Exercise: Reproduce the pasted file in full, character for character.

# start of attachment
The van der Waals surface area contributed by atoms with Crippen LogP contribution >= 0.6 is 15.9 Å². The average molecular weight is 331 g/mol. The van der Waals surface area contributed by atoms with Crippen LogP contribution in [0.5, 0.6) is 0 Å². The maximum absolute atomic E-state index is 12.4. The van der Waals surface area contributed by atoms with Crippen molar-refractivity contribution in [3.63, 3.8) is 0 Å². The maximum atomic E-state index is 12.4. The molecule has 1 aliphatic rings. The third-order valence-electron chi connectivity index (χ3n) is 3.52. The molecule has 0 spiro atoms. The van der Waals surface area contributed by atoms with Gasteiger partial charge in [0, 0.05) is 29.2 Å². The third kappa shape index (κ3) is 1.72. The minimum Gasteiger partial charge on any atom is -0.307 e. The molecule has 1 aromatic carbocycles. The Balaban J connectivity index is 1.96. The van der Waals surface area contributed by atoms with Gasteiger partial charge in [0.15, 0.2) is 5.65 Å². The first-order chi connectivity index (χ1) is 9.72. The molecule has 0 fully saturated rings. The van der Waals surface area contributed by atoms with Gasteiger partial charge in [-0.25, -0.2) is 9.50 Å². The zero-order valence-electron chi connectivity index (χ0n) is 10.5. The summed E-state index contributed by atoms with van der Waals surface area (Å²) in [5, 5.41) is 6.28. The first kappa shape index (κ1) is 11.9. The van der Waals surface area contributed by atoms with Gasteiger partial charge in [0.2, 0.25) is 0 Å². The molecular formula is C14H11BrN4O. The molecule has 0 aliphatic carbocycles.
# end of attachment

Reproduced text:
The van der Waals surface area contributed by atoms with Crippen LogP contribution >= 0.6 is 15.9 Å². The average molecular weight is 331 g/mol. The van der Waals surface area contributed by atoms with Crippen LogP contribution in [0.5, 0.6) is 0 Å². The maximum absolute atomic E-state index is 12.4. The van der Waals surface area contributed by atoms with Crippen molar-refractivity contribution in [3.63, 3.8) is 0 Å². The maximum atomic E-state index is 12.4. The molecule has 1 aliphatic rings. The third-order valence-electron chi connectivity index (χ3n) is 3.52. The molecule has 0 spiro atoms. The van der Waals surface area contributed by atoms with Gasteiger partial charge in [0, 0.05) is 29.2 Å². The third kappa shape index (κ3) is 1.72. The minimum Gasteiger partial charge on any atom is -0.307 e. The molecule has 1 aromatic carbocycles. The Balaban J connectivity index is 1.96. The van der Waals surface area contributed by atoms with Gasteiger partial charge in [0.15, 0.2) is 5.65 Å². The first-order chi connectivity index (χ1) is 9.72. The molecule has 0 fully saturated rings. The van der Waals surface area contributed by atoms with Gasteiger partial charge in [-0.25, -0.2) is 9.50 Å². The zero-order valence-electron chi connectivity index (χ0n) is 10.5. The summed E-state index contributed by atoms with van der Waals surface area (Å²) in [5, 5.41) is 6.28. The first kappa shape index (κ1) is 11.9. The van der Waals surface area contributed by atoms with Gasteiger partial charge in [0.2, 0.25) is 0 Å². The molecular formula is C14H11BrN4O. The molecule has 0 aliphatic carbocycles.